Expedition: Northwest Passage v1 and Unboxing

Forgive myself… and sleep. Sleep, my friend

Unboxing Expedition: Northwest Passage and v1 of its rules summary and reference

Our library has a disproportionate number of books on mountain climbing and Arctic and Antarctic exploration of the Victorian era (my partner’s greatest ‘historical crush’ is George Mallory), so when I spotted this game I really couldn’t resist. It did after all promise the possibility that I could induce her to play it with me.

This lovely production does drip theme, representing as it does the late 19th century expeditions to discover not only the fabled Northwest Passage through the Canadian Arctic, but traces of the lost 1845 expedition led by Sir John Franklin. Underneath the theme is a relatively standard tile-laying game with an unfortunately heavy emphasis on point-scoring, though the addition of a ‘solar disc’ piece that moves around the board and indicates which areas are completely frozen (thus potentially trapping your ship in the pack ice) makes things much more interesting. A judicious mix of luck and good timing is required to know when to leave your ship and head out on the sleds, and when to return to the ship and hightail it back to Greenland. Not to mention when to explore point-scoring sites and survey islands.

It’s a shame there is such an emphasis on Euro-like point scoring, because there was potential here for a more dramatic and immersive game, one highlighting the drama, sacrifice and, sometimes, horror of the trials of early arctic explorers. As it is, your immersion will probably depend on how much you can look beyond the tile-laying and point collection and build stories around the mechanics. In my first game, I did make a dramatic sled journey, and was forced to abandon my ship in the ice after a slight miscalculation; though I managed to get all my crew back to Greenland, the minor inconvenience of -2 ‘prestige points’ for losing my ship felt a bit like an anti-climax.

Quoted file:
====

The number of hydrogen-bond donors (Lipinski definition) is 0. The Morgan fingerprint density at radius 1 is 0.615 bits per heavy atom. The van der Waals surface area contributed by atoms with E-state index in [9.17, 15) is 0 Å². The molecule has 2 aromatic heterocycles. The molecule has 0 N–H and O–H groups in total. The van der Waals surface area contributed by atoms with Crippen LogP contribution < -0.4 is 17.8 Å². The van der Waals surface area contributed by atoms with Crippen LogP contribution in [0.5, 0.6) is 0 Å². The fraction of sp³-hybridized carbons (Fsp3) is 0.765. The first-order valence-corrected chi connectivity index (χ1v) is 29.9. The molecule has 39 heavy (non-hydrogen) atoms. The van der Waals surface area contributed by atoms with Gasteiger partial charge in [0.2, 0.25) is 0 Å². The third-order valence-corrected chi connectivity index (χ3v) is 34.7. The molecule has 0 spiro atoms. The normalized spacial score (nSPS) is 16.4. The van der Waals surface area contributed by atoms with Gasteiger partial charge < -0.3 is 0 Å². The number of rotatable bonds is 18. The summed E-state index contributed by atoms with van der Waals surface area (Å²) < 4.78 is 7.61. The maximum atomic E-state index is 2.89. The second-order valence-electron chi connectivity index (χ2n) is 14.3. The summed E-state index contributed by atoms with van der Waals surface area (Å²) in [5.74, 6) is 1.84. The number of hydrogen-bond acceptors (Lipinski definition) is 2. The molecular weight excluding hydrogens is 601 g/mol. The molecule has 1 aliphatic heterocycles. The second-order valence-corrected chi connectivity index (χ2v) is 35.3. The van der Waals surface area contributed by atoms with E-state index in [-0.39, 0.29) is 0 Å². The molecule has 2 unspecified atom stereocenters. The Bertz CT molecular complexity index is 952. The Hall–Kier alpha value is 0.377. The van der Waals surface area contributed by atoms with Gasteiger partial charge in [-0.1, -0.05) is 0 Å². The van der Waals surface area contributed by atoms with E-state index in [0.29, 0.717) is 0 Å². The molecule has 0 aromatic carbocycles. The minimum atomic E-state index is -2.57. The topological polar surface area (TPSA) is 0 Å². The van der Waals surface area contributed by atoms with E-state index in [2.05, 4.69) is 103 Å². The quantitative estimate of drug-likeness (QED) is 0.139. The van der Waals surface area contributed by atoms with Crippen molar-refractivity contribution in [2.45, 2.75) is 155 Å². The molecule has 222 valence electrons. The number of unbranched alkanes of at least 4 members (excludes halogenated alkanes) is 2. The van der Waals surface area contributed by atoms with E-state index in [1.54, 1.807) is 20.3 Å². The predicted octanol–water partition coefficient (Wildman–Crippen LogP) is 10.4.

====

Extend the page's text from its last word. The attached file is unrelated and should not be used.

Still, for Euro game fans looking for an attractive game with more theme than their usual fare, this is worth exploring.

After the link you’ll also discover a black and white version of this rules summary and reference—a first for the EOG and something we’ll be providing for the occasional selected game in the future (and a few from the past). As always however, I highly recommend printing the colour version for the best results!


What do you think?